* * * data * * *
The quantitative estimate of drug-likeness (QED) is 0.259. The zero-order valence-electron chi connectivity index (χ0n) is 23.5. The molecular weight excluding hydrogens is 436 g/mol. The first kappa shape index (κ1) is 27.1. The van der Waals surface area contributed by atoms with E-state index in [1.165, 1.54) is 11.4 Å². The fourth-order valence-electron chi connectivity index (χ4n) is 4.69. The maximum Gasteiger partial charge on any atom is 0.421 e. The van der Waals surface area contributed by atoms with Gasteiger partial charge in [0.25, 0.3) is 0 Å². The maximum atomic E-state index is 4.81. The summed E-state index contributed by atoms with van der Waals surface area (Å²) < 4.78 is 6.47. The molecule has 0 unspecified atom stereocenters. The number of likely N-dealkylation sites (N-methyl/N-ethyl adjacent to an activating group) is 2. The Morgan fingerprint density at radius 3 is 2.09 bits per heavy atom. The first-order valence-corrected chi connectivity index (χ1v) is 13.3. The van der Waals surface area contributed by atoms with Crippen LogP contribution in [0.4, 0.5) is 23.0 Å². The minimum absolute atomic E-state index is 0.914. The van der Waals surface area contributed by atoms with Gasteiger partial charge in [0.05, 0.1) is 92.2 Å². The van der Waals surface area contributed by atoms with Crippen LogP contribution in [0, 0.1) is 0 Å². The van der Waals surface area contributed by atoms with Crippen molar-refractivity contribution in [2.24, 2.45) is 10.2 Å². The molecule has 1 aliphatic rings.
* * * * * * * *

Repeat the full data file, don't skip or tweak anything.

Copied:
The quantitative estimate of drug-likeness (QED) is 0.259. The zero-order valence-electron chi connectivity index (χ0n) is 23.5. The molecular weight excluding hydrogens is 436 g/mol. The first kappa shape index (κ1) is 27.1. The van der Waals surface area contributed by atoms with E-state index in [1.165, 1.54) is 11.4 Å². The fourth-order valence-electron chi connectivity index (χ4n) is 4.69. The maximum Gasteiger partial charge on any atom is 0.421 e. The van der Waals surface area contributed by atoms with Gasteiger partial charge in [0.25, 0.3) is 0 Å². The maximum atomic E-state index is 4.81. The summed E-state index contributed by atoms with van der Waals surface area (Å²) < 4.78 is 6.47. The molecule has 0 unspecified atom stereocenters. The number of likely N-dealkylation sites (N-methyl/N-ethyl adjacent to an activating group) is 2. The Morgan fingerprint density at radius 3 is 2.09 bits per heavy atom. The first-order valence-corrected chi connectivity index (χ1v) is 13.3. The van der Waals surface area contributed by atoms with Crippen LogP contribution in [0.4, 0.5) is 23.0 Å². The minimum absolute atomic E-state index is 0.914. The van der Waals surface area contributed by atoms with Gasteiger partial charge in [0.05, 0.1) is 92.2 Å². The van der Waals surface area contributed by atoms with Crippen LogP contribution in [0, 0.1) is 0 Å². The van der Waals surface area contributed by atoms with Crippen molar-refractivity contribution in [2.24, 2.45) is 10.2 Å². The molecule has 1 aliphatic rings.